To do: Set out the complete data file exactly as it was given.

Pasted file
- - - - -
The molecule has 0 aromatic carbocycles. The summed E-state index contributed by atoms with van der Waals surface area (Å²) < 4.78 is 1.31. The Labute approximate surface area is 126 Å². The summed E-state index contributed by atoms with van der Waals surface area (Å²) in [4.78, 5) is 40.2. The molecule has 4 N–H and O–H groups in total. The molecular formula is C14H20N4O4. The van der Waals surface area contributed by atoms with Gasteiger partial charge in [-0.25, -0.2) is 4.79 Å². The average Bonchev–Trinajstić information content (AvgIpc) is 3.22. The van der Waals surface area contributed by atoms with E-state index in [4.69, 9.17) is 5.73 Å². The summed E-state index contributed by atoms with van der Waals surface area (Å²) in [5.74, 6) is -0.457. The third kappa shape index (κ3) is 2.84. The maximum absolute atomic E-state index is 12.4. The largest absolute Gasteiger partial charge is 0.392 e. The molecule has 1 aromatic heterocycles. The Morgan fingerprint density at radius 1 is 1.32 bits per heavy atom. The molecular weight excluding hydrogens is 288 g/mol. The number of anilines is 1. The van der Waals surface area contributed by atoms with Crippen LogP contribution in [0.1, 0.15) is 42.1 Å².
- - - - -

The molecule has 0 aromatic carbocycles. The summed E-state index contributed by atoms with van der Waals surface area (Å²) < 4.78 is 1.31. The Labute approximate surface area is 126 Å². The summed E-state index contributed by atoms with van der Waals surface area (Å²) in [4.78, 5) is 40.2. The molecule has 4 N–H and O–H groups in total. The molecular formula is C14H20N4O4. The van der Waals surface area contributed by atoms with Gasteiger partial charge in [-0.25, -0.2) is 4.79 Å². The average Bonchev–Trinajstić information content (AvgIpc) is 3.22. The van der Waals surface area contributed by atoms with E-state index in [4.69, 9.17) is 5.73 Å². The summed E-state index contributed by atoms with van der Waals surface area (Å²) in [5.74, 6) is -0.457. The third kappa shape index (κ3) is 2.84. The maximum absolute atomic E-state index is 12.4. The largest absolute Gasteiger partial charge is 0.392 e. The molecule has 1 aromatic heterocycles. The Morgan fingerprint density at radius 1 is 1.32 bits per heavy atom. The molecular weight excluding hydrogens is 288 g/mol. The number of anilines is 1. The van der Waals surface area contributed by atoms with Crippen LogP contribution in [0.1, 0.15) is 42.1 Å².